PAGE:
The Electronic Frontier Foundation, of which I’m an Advisory Board member, represented Public.Resource.Org and continues to represent them in their ongoing struggle to open access to privately drafted standards incorporated by reference in statutes and regulations.

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Petition White House for Open Access to Taxpayer-Funded Research

Michael Carroll sends this worthy request, for a small piece of activism that anyone (13+ years old)1 reading this can help with:

After years of work on promoting policy change to make federally-funded research available on the Internet, and after winning the battle to implement a public access policy at NIH, it has become clear that being on the right side of the issue is necessary but not sufficient. We’ve had the meetings, done the hearings, replied to the requests for information.

But we’re opposed in our work by a small set of publishers who profit enormously from the existing system, even though there is no evidence that the NIH policy has had any measurable impact on their business models. They can – and do – outspend those of us who have chosen to make a huge part of our daily work the expansion of access to knowledge. This puts the idea of access at a disadvantage. We know there is a serious debate about the extension of public access to taxpayer funded research going on right now in the White House, but we also know that we need more than our current approaches to get that extension made into federal policy.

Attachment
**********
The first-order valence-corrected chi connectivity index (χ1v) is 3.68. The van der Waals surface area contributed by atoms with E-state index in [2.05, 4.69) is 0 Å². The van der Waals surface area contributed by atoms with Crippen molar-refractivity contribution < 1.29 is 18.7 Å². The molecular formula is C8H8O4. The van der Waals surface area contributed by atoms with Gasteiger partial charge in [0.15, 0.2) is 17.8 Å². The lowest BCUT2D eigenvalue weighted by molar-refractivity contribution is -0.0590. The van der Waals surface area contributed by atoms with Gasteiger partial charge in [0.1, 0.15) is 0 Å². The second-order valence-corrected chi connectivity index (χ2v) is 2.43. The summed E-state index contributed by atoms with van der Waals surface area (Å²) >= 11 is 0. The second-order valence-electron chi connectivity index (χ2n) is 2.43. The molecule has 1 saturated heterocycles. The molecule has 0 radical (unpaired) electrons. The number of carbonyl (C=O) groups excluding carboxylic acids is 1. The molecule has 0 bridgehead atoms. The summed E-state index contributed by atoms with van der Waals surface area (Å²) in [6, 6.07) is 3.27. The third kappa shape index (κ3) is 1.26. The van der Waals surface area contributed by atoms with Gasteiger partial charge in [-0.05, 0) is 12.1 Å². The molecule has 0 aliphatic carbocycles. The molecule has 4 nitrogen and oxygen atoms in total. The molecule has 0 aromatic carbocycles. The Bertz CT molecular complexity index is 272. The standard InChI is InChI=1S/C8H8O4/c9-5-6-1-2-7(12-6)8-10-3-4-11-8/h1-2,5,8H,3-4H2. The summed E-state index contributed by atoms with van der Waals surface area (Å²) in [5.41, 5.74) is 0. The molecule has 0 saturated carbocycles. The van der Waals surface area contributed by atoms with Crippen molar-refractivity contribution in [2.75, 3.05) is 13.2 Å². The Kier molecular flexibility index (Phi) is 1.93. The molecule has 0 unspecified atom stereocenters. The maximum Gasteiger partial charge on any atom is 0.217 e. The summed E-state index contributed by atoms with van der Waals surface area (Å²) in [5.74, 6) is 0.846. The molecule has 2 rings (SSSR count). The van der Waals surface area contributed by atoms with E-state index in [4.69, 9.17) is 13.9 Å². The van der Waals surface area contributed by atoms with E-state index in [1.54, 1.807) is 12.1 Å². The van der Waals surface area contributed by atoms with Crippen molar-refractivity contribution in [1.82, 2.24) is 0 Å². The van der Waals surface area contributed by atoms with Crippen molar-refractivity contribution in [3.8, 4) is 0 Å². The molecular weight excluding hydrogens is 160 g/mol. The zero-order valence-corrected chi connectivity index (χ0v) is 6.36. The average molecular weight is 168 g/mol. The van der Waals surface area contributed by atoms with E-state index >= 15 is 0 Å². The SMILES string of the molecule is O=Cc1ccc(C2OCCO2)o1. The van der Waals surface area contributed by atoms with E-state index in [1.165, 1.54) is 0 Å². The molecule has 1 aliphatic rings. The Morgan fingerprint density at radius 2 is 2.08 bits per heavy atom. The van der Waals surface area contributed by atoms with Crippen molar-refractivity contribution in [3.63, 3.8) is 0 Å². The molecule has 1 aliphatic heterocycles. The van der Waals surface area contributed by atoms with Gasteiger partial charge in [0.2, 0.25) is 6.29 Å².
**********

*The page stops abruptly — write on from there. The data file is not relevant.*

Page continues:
The best approach that we have yet to try is to make a broad public appeal for support, straight to the people. The Obama Administration has created a web platform to petition the White House directly called We The People. Any petition receiving more than 25,000 digital signatures is placed on the desk of the President’s Chief of Staff and must be integrated into policy and political discussions. But there’s a catch – a petition only has 30 days to gather the required number of signatures to qualify.

We can get 25,000 signatures. And if we not only get 25,000, but an order of magnitude more, we can change the debate happening right now.

Here’s the text of the petition (complying with an 800 word cap):